In today’s business environment, flexibility is no longer a nice-to-have; it’s a must-have. The way we work is constantly evolving. Technology has swept us into a world of virtual team—working seamlessly across the globe with 24/7 work cycles and hyper-connectivity. As we navigate this reality, we need flexibility to flourish both personally and professionally… bringing our whole selves to work and making time for what matters.
At PwC, everyday flexibility is essential to creating an environment that supports our talented individuals as their personal lives grow and their careers develop. Everyday flexibility has given me the opportunity to have a thriving career while being an active part of my twin daughters’ lives. I’ve been able to coach their sports teams, join them at school events and now, adjust my schedule for college visits on the opposite coast!
We all define flexibility differently depending on our personal and professional goals, but one thing on which we may all agree is that flexibility is not a “one size fits all” concept. For me, it’s being available when my daughters need me. For some, it’s about taking a spinning class during the week, leaving early to catch up with out-of-town guests, working occasionally from home, or having a predictable work schedule. For others, it may be more formal such as a telecommuting arrangement or a part-time schedule. The bottom line is it’s up to organizations to empower their people to define it for themselves.
As a professional services firm, PwC is a high-performance environment. Through our annual engagement survey and other feedback channels, our people have told us that flexibility is important to them. They want to work in a place that allows them flexibility in where they work, how much they work and when they work. In fact, our groundbreaking study, PwC’s NextGen: a global generational study, shows this is a high priority for millennials, who now make up 80% of our firm.
Naturally, culture change doesn’t happen overnight. Our journey to build more flexibility into the way we work started in 2011 when we launched Flexibility2TM to support our changing demographics and business models. The “2” reminds us that it’s about creating a work environment that is sustainable for our people and our business. We challenged our people to talk about flexibility, to develop a plan—individually and within teams—and make it real.
Since then, PwC has made significant progress. Many of our teams have taken on the challenge to embrace everyday flexibility—creating flexibility plans and supporting each other in working differently to allow greater balance between their work and professional lives. It’s a journey and we still have work to do.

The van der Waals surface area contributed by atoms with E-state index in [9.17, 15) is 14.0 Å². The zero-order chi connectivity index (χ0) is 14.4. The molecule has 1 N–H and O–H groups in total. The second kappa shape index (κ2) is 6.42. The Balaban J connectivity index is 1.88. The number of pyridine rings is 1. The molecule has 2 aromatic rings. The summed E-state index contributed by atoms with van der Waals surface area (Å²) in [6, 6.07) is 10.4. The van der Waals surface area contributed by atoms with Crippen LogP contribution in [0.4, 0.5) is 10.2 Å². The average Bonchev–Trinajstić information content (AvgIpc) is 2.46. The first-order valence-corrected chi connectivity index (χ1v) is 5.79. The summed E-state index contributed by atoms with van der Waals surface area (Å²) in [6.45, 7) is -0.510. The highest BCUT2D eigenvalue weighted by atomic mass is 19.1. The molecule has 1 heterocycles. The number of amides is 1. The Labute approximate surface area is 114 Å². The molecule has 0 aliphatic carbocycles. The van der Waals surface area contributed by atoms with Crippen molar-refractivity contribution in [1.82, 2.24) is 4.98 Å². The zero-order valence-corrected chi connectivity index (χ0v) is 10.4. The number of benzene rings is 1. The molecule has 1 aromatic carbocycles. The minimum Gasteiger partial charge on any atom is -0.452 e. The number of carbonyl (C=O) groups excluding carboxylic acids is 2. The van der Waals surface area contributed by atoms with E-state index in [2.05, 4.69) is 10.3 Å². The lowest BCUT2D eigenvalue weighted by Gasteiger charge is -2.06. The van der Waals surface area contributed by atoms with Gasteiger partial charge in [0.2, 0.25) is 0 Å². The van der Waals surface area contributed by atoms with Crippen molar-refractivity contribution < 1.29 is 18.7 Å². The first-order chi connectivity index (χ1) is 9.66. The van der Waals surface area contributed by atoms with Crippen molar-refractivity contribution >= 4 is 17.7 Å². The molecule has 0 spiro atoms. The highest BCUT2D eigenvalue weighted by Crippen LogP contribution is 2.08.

Here are a few ways on how we continue to evolve:
Flexibility2 TM best-practice sharing
On our internal website, we regularly update team best practices for everyone to see. This allows a client team to get ideas and to continually refresh their thinking around what is possible.
For 10 years, we offered the option to take summer Flex Days, which started as Flex Fridays then expanded to summer Flex Days where a day could be taken off any day of the work week between Memorial Day and Labor day as long as four business days were worked and a minimum of 40 hours. In 2014, Flex Days became available year round and teams work together to figure out what works for them, taking into consideration client and business needs.
Flexibility2 TM Talent Network (FTN)
Along this journey, we learned that many individuals want to pursue other significant interests like exploring their musical talents, volunteering or traveling the world. Our options were to re-think our approach or lose top talent who didn’t see their personal and professional desires operating harmoniously under the traditional workplace model.
We opted to evolve and created the Flexibility²TM Talent Network (FTN), a group of experienced individuals who work for us during peak periods to support our client engagement teams and pursue outside interests during off cycles. This workforce allows us to better meet the needs of our changing business while continuing to provide high quality service to our clients. FTN staff keep their skills current, remain connected to their profession and enjoy other interests the rest of the year.
These are just some examples of how we’re evolving for the workforce of the future. In today’s environment, organizations must think about workforce planning strategies in new ways to attract, engage and retain talent that demands work flexibility. Organizations should explore ways to build more flexibility into the way their people work, into their career paths and into career opportunities they offer. The alternative is being left behind.
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